Poll of the week: What scale of game gets you most hyped?

2 mins read

Poll by Matt S.

We often assume that it’s the AAA-blockbusters that get people most excited. That might well be true overall, but as this week’s poll shows, within the niche audiences that follow us on DigitallyDownloaded.net, the truly exciting games come from elsewhere.

As you can see, it’s actually the mid-tier games that tend to get people excited, with 57 per cent of respondents saying that those were the games that they got most hyped up about. Mid-tier games would include the publishing efforts of the likes of THQ Nordic and Kalypso, as well as most Japanese games aside from the very top-tier Final Fantasies and the like. 

Second place in the poll went to games created by a small team of indies – think Hades or your typical visual novel project there. That category scored 20 per cent of votes. Close behind were the blockbusters themselves, with 19 per cent of the votes.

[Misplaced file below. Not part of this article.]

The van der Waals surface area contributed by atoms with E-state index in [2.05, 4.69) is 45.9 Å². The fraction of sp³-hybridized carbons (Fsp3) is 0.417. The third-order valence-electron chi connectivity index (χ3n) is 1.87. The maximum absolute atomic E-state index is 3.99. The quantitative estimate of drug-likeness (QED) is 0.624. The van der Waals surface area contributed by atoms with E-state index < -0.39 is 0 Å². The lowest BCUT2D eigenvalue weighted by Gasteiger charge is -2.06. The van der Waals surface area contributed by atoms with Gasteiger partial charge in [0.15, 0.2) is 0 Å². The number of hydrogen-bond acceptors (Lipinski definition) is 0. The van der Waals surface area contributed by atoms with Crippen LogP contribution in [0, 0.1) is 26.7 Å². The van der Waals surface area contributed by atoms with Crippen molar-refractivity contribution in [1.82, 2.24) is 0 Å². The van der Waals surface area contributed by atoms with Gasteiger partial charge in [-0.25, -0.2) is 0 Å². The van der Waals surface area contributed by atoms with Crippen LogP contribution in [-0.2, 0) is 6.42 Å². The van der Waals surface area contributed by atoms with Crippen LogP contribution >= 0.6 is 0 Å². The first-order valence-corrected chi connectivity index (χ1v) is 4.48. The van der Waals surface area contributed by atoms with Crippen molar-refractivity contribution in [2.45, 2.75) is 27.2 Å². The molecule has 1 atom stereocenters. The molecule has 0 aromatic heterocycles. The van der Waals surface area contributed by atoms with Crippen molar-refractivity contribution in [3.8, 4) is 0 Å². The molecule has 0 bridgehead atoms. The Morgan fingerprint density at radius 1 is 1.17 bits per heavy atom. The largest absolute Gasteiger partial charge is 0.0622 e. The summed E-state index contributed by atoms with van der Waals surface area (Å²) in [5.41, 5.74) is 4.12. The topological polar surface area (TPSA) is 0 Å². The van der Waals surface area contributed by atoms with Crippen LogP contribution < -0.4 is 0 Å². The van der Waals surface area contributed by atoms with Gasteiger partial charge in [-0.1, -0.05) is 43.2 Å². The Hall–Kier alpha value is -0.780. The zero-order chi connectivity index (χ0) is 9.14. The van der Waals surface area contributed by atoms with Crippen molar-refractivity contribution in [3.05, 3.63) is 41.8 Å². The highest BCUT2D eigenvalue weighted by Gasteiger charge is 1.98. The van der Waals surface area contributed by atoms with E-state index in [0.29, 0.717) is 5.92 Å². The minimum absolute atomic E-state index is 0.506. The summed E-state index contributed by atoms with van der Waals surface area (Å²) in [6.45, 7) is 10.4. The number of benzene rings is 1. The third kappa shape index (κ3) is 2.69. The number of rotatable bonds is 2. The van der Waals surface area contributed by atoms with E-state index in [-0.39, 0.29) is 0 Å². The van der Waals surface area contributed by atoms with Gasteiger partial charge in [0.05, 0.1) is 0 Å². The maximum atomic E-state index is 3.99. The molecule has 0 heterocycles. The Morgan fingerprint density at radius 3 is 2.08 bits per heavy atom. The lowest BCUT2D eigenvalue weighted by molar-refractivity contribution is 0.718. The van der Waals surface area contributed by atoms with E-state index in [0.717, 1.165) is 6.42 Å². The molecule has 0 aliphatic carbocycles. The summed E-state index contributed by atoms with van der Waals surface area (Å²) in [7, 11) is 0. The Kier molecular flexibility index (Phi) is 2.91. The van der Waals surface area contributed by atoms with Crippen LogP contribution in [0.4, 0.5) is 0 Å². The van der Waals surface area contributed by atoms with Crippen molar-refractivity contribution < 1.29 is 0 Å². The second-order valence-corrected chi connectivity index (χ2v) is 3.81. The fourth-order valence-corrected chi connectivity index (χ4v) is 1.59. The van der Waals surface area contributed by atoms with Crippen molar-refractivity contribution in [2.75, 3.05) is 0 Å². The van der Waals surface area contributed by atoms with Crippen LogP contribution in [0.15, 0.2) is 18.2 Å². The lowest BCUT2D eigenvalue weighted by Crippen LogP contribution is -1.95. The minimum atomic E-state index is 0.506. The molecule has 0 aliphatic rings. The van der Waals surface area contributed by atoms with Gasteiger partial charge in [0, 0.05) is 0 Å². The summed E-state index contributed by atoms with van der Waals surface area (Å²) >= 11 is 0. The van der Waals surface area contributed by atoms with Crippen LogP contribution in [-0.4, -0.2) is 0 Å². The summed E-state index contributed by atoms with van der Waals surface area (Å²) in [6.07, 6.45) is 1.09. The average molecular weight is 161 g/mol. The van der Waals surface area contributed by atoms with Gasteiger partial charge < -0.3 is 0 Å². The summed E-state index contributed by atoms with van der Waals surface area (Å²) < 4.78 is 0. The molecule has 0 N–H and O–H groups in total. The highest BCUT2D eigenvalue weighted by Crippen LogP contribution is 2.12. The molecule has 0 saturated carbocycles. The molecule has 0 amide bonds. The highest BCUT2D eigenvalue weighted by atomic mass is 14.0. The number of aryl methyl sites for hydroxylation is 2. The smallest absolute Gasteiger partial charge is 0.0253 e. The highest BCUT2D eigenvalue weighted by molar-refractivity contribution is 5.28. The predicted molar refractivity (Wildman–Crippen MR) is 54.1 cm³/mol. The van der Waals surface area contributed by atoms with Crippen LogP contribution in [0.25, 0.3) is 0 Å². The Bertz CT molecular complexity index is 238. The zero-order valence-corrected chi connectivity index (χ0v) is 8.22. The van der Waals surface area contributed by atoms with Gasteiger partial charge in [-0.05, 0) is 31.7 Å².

Finally, the one-person indies got just four per cent of the vote. However, one comment on the polls rung quite true to explain this – with the smaller indie projects, we very rarely get the chance to get hyped up about them. We typically find out about those games at release, or just before, and the lack of “hype” around them probably has more to do with the lack of marketing and PR budgets than it does the lack of interest in the space. 
I’m certainly not going to pretend that this poll is indicative of anything broader – if you were to run this on an IGN or similar the blockbuster would overwhelmingly win. It is, however, warming to see that there are audiences, however niche, that not only play the games “below” the blockbusters, but actively look forward to them. More than 4/5ths of DDNet’s readers like games that, unable to compete on production values, rely on creative ideas instead, and that’s a healthy sign for gaming as an art form.

– Matt S.
Find me on Twitter: @mattsainsb

This is the bio under which all legacy DigitallyDownloaded.net articles are published (as in the 12,000-odd, before we moved to the new Website and platform). This is not a member of the DDNet Team. Please see the article's text for byline attribution.

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